Researchers conducted interviews with 16 African-American seniors in Oregon. The IADR presentation was led by Richie Kohli, BDS, an assistant professor in the department of community dentistry at the Oregon Health and Science University in Portland.
“Oral health decisions by African-American seniors are primarily driven by cost and perceived urgency.”
— Richie Kohli, BDS, and colleagues
"Oral health decisions by African-American seniors are primarily driven by cost and perceived urgency," the researchers wrote in their study abstract.
To identify African-American seniors' perspectives on barriers and facilitators to their dental care, researchers conducted in-depth interviews with 16 community-based, self-identified African-American seniors in Oregon with Medicare healthcare coverage (12 were women). The mean age of the participants was just under 71 years. Their mean annual income was $32,000. Nine participants had no dental insurance. Of the other seven participants, four had dental insurance through Medicaid and three through private plans.
The researchers reported that 10 themes emerged that shaped the decision to seek and obtain care for these participants. The themes were broken into two broad factors:
- Individual and relational/community factors, such as the presence of a dental emergency, attitudes toward dental health, delaying treatment, past dental experiences, source of dental education, and previous exposure to preventive oral health programs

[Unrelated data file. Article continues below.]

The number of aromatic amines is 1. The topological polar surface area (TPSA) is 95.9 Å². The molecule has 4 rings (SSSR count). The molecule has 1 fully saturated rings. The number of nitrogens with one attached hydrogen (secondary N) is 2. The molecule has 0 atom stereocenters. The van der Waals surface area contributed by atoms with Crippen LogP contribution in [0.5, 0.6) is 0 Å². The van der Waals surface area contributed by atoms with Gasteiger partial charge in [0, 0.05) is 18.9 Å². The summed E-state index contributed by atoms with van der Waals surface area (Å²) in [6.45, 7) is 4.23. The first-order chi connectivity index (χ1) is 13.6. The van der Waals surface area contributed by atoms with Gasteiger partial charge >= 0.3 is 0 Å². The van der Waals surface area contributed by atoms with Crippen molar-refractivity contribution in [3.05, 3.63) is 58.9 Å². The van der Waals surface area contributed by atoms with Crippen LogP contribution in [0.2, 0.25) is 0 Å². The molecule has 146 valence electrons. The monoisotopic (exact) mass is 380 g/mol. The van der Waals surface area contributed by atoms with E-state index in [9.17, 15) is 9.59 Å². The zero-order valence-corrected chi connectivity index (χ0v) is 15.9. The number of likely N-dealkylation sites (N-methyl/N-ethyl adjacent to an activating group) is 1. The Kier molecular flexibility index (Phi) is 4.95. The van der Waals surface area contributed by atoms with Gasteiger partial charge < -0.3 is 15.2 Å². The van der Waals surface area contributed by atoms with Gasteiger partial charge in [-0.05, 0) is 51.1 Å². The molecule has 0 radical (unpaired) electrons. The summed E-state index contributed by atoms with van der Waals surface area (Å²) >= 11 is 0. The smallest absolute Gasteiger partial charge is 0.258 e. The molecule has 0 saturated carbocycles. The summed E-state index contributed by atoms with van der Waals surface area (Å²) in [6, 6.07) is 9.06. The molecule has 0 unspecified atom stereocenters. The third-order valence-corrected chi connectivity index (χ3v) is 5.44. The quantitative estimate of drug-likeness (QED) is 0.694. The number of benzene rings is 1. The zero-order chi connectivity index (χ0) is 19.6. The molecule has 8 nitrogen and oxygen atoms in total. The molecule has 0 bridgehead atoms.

- Macroenvironment factors, such as insurance bureaucracy, understanding of payment mechanisms, the cost of dental care, and dental provider characteristics
The researchers reported that interview participants identified four solutions to improve their oral healthcare:
- Dentists providing affordable or free (reduced-cost) services
- Better oral health education at a younger age
- Onsite community dental services for seniors
- Navigators to educate about insurance payment options and to connect with dental providers who see low-income patients
The interviewed subjects offered potential solutions to improve oral healthcare in this patient population, the researchers noted.
"Early intervention, affordable dental care, onsite services and navigation support solutions proposed by African-Americans may help to reduce their oral health disparities," they wrote.
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